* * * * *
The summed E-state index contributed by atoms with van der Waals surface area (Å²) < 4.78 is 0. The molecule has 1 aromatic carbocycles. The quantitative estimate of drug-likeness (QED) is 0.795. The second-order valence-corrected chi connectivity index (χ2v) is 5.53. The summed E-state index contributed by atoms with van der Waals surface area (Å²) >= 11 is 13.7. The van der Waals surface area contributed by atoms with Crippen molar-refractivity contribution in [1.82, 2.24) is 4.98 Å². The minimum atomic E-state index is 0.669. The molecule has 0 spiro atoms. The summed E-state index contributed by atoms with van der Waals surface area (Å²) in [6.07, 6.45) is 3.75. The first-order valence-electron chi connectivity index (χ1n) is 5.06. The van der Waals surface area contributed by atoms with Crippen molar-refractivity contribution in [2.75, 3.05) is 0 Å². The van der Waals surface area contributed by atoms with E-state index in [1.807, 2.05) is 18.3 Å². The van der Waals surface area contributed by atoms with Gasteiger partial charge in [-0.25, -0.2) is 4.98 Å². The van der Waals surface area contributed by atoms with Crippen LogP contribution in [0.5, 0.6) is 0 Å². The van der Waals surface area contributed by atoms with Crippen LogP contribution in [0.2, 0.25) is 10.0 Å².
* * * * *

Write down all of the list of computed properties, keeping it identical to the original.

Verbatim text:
The summed E-state index contributed by atoms with van der Waals surface area (Å²) < 4.78 is 0. The molecule has 1 aromatic carbocycles. The quantitative estimate of drug-likeness (QED) is 0.795. The second-order valence-corrected chi connectivity index (χ2v) is 5.53. The summed E-state index contributed by atoms with van der Waals surface area (Å²) >= 11 is 13.7. The van der Waals surface area contributed by atoms with Crippen molar-refractivity contribution in [1.82, 2.24) is 4.98 Å². The minimum atomic E-state index is 0.669. The molecule has 0 spiro atoms. The summed E-state index contributed by atoms with van der Waals surface area (Å²) in [6.07, 6.45) is 3.75. The first-order valence-electron chi connectivity index (χ1n) is 5.06. The van der Waals surface area contributed by atoms with Crippen molar-refractivity contribution in [2.75, 3.05) is 0 Å². The van der Waals surface area contributed by atoms with E-state index in [1.807, 2.05) is 18.3 Å². The van der Waals surface area contributed by atoms with Gasteiger partial charge in [-0.25, -0.2) is 4.98 Å². The van der Waals surface area contributed by atoms with Crippen LogP contribution in [0.5, 0.6) is 0 Å². The van der Waals surface area contributed by atoms with Crippen LogP contribution in [0.2, 0.25) is 10.0 Å².